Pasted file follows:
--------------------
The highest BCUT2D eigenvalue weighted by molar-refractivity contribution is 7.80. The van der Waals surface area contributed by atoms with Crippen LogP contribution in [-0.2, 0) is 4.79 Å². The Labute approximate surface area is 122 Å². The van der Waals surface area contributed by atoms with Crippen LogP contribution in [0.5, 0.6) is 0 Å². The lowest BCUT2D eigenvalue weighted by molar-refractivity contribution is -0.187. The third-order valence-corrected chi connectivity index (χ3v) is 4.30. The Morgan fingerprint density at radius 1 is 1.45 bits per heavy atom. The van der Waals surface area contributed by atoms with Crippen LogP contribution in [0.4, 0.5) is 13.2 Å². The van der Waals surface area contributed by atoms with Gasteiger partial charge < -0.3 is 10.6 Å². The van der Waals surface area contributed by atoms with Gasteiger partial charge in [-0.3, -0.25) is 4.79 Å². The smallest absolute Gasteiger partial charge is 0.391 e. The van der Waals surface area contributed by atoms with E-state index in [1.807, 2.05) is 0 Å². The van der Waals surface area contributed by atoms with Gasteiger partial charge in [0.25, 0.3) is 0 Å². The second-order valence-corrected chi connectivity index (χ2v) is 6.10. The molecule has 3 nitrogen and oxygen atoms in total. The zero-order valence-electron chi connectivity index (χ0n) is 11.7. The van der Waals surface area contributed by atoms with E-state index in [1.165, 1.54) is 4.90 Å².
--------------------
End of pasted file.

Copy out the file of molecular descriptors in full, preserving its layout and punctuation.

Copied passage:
The highest BCUT2D eigenvalue weighted by molar-refractivity contribution is 7.80. The van der Waals surface area contributed by atoms with Crippen LogP contribution in [-0.2, 0) is 4.79 Å². The Labute approximate surface area is 122 Å². The van der Waals surface area contributed by atoms with Crippen LogP contribution in [0.5, 0.6) is 0 Å². The lowest BCUT2D eigenvalue weighted by molar-refractivity contribution is -0.187. The third-order valence-corrected chi connectivity index (χ3v) is 4.30. The Morgan fingerprint density at radius 1 is 1.45 bits per heavy atom. The van der Waals surface area contributed by atoms with Crippen LogP contribution in [0.4, 0.5) is 13.2 Å². The van der Waals surface area contributed by atoms with Gasteiger partial charge < -0.3 is 10.6 Å². The van der Waals surface area contributed by atoms with Gasteiger partial charge in [-0.3, -0.25) is 4.79 Å². The smallest absolute Gasteiger partial charge is 0.391 e. The van der Waals surface area contributed by atoms with E-state index in [1.807, 2.05) is 0 Å². The van der Waals surface area contributed by atoms with Gasteiger partial charge in [0.25, 0.3) is 0 Å². The second-order valence-corrected chi connectivity index (χ2v) is 6.10. The molecule has 3 nitrogen and oxygen atoms in total. The zero-order valence-electron chi connectivity index (χ0n) is 11.7. The van der Waals surface area contributed by atoms with E-state index in [1.165, 1.54) is 4.90 Å².